Thursday, 30 October 2014

Place Names

Eddrachillis once formed part of the parish of Durness. It was erected into a separate parish in 1724 when Kinlochbervie district was added to ancient Eddrachillis, eadar-da-chaolas, between two Kyles, Kyles Sku and Laxford.

Here, with the help of Hector Macrae, Bonar Bridge, Sutherland, I have put together a list of the place names, old and modern.

Hector has kindly created a map with a numbered list of the main places which you can see below. 

The places shown on the map by number have the corresponding number in brackets after the details on the list below.   There is also a Google map on right hand side.
If anyone can add information to this list especially the last known date people actually lived in these places please contact me and I will be happy to add the information.

The Places: 

ACHFARY – small village in Reay forest between Loch Stack and Loch More (22)
ACHLIGHNESS – Gaelic, wet field – this may be Achlyness
ACHLYNESS – small crofting community south of Rhiconich (15)
ACHRIESGILL – Gaelic, field in ravine, Norse, copse wood – crofting township between Rhiconich and Kinlochbervie (13)
ARDMORE – close to Rhiconich – from Portlevorchy you have to walk the mile to Ardmore as there is no road – on the opposite bank to Fangomore at end of Loch Laxford (19)
AULTANRYNIE (Aultanrunie) – at the east end of Loch More, near Kinloch
AULDRING – 1 tenant there in 1819 (Wm. Munro of Achany) Part of this was added to McIvers Scouriebeg Farm. Between Laxford and Loch Stack
BADCALL (Badcaul) – Gaelic, clump wood – minister Alex. Falconer, there in 1819
BADCALL INCHARD – crofting township between Rhiconich and Kinlochbervie (10)
BALCHRICK – small crofting settlement north of Oldshoremore (3)
BLAIRMORE – small crofting settlement north of Oldshoremore (5)
DROMAN – near Balchrick (4)
DRUMNAGUIE – next township to Polin (7)
DUARTBEG (Duardbeg) – 1 small tenant there in 1819 (35)
DUARTMORE (Duardmore) – 1 tenant there in 1819 Used to be a village of 6 or 7 houses. Cleared between 1910 and 1820 (34)
FANGOMORE (Fanag-more) – Gaelic, Feannag, lazy bed – settlement at the mouth of Loch Laxford, overlooks Ardmore on the opposite bank (26)
FOINDLE near Fanagmore (25)
GLENDHU – (37)
HANDA ISLAND – Norse, sandly isle – nowadays only inhabited by birds but at one time families lived here (28)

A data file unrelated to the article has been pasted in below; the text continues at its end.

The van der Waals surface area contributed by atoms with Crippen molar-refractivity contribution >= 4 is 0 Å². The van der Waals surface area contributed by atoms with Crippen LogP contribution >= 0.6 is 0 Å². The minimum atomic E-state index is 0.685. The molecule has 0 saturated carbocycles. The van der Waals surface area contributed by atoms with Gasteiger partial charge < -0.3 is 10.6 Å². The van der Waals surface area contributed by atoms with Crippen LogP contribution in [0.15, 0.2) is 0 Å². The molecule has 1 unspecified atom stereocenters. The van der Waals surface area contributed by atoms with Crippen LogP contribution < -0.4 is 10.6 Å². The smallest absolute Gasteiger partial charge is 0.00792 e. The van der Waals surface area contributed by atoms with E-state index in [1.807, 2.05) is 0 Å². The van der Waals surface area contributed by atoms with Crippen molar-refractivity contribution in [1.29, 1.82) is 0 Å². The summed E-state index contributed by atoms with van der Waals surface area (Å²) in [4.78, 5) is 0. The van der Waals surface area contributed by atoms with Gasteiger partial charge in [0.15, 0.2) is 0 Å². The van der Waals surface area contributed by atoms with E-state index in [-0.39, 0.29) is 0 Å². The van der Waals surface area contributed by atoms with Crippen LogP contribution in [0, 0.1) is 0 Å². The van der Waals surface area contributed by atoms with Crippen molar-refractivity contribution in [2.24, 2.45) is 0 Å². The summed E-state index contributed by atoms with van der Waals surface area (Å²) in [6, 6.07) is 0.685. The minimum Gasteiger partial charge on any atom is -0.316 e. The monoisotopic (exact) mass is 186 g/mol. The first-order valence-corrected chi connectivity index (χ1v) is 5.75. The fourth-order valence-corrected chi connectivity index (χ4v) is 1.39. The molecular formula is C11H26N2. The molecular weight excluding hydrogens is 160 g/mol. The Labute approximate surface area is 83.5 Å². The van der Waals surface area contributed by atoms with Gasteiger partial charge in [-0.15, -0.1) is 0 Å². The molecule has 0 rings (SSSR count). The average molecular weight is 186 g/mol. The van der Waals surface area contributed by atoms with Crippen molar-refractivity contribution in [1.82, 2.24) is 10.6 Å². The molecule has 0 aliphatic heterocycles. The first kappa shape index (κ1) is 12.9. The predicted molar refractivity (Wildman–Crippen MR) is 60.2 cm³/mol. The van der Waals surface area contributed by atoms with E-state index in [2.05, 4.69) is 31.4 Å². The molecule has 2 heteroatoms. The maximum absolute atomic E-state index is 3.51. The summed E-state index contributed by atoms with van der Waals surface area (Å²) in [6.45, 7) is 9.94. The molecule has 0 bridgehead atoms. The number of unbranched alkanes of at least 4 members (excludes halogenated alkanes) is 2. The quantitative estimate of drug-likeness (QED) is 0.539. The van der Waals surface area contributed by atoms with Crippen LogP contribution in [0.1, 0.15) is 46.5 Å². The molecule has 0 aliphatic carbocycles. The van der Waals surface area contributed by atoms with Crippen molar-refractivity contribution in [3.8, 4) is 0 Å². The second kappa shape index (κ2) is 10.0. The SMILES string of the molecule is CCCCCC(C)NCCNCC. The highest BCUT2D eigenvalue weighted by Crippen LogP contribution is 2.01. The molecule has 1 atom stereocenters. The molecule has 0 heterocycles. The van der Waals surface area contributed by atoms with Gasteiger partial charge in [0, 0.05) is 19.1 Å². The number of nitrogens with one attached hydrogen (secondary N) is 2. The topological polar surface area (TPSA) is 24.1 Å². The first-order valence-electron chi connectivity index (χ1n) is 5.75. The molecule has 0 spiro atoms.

INCHARD – an arm of the sea
INSHEGRA – crofting township between Rhiconich and Kinlochbervie (11)
KINLOCH – Reay forest at east end of Loch More, small community and burial ground here (23)
KINLOCHBERVIE – Gaelic, Ceann-loch-buirbhidh, head of Loch Buirve but there are remains of a burg or fort on an arm of Loch Inchard, whence the name (9)
KINSAILE – Former crofting township near the mouth of Loch Inchard. Towards the coast from Rhivichie (17)
KYLESTROME – Norse, kyle stream (36)
KYLESTROME EAST – 1 tenant there in 1819
KYLESTROME WEST – 1 tenant there in 1819
LAXFORD – Norse, salmon loch (21)
LOCH BERVIE – A sea Loch off Loch Inchard. The harbour area at Kinlochbervie
LOCH CLASH – Part of Kinlochbervie. Where the first harbour was situated until the new one was built at Loch Bervie
POLIN – One mile north of Oldshoremore (6)
PORTLEVORCHY – on the road to Ardmore (18)
OLDSHORESMORE (Ashare, Oldshoares) there are two Oldshores. The old spelling in Privy Seal record is Aslarmore, Aslarbeg (1551). The Gaelic pronunciation is Ashar – 1 tenant there in 1819 (Dond. Forbes, Ribigill) (8)
OLDSHOREBEG – a small crofting settlement north of Oldshoremore – in the 1861 and 1871 census the area of Polin and Drumnaguie was known as Oldshorebeg
RHICONICH – Gaelic, running stream, mossy – stands at the head of Loch Inchard (14)
RHIVICHIE – near Achlyness, Rhiconich (16)
RHARVOULT (Rhavoult) – between Achriesgill and Badcall Inchard (12)
SANDWOOD – Galeic Seannabhat from Norse sandy lake (1) - a beautiful, isolated beach and loch which is well worth the walk. Park your car at Blairmore - four miles each way
SCOURIE (Scoury) – Norse, Robbers’ Hold or Buccaneers’ Fort – another version has it as Norse, Skaga, a copse and Gaelic, a sheiling – 1 tenant there in 1819 (George Mackay of Bighouse) – today a pretty village (29) - Scourie was once a Clan Mackay stronghold - the village claims to be the only one in the world where, depending on the season of the year, you can see Palm Trees, Red & Black Throated Divers & Highland cattle from the foreshore of the bay
SCOURIEMORE – just south of Scourie (30)
SHEIGRA – the last inhabitation on the west coast of Sutherland, 4 miles south of Sandwood Bay (2)
SINAIRIDH – Gaelic, old sheiling
STRATH CHOILLEACH – remote shepherd’s house north of Sandwood Bay
STRATHAN – remote shepherd’s house near the east of Loch Sandwood
TARBET – Gaelic, An Tairbeart, peninsula – small fishing and crofting community – boat here for Handa island (27)
UPPER BADCALL – crofting township overlooking Badcall Bay (31)
Many thanks to Hector Macrae for preparing all the above.

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